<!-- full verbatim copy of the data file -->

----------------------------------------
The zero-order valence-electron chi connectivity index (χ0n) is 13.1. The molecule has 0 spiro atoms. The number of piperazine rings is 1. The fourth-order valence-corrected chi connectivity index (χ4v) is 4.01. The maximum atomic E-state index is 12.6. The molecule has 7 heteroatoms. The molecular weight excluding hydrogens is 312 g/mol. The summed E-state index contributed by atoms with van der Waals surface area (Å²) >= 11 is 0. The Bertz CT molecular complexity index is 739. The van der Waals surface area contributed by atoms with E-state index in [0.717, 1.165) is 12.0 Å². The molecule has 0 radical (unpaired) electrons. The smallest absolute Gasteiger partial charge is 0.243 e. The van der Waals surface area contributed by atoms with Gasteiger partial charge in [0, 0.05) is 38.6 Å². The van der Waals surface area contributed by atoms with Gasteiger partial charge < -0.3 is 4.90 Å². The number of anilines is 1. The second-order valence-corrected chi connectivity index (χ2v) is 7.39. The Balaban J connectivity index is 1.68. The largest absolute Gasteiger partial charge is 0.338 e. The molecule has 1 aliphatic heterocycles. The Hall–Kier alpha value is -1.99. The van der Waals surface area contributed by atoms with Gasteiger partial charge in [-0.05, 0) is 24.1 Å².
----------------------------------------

The zero-order valence-electron chi connectivity index (χ0n) is 13.1. The molecule has 0 spiro atoms. The number of piperazine rings is 1. The fourth-order valence-corrected chi connectivity index (χ4v) is 4.01. The maximum atomic E-state index is 12.6. The molecule has 7 heteroatoms. The molecular weight excluding hydrogens is 312 g/mol. The summed E-state index contributed by atoms with van der Waals surface area (Å²) >= 11 is 0. The Bertz CT molecular complexity index is 739. The van der Waals surface area contributed by atoms with E-state index in [0.717, 1.165) is 12.0 Å². The molecule has 0 radical (unpaired) electrons. The smallest absolute Gasteiger partial charge is 0.243 e. The van der Waals surface area contributed by atoms with Gasteiger partial charge in [0, 0.05) is 38.6 Å². The van der Waals surface area contributed by atoms with Gasteiger partial charge < -0.3 is 4.90 Å². The number of anilines is 1. The second-order valence-corrected chi connectivity index (χ2v) is 7.39. The Balaban J connectivity index is 1.68. The largest absolute Gasteiger partial charge is 0.338 e. The molecule has 1 aliphatic heterocycles. The Hall–Kier alpha value is -1.99. The van der Waals surface area contributed by atoms with Gasteiger partial charge in [-0.05, 0) is 24.1 Å².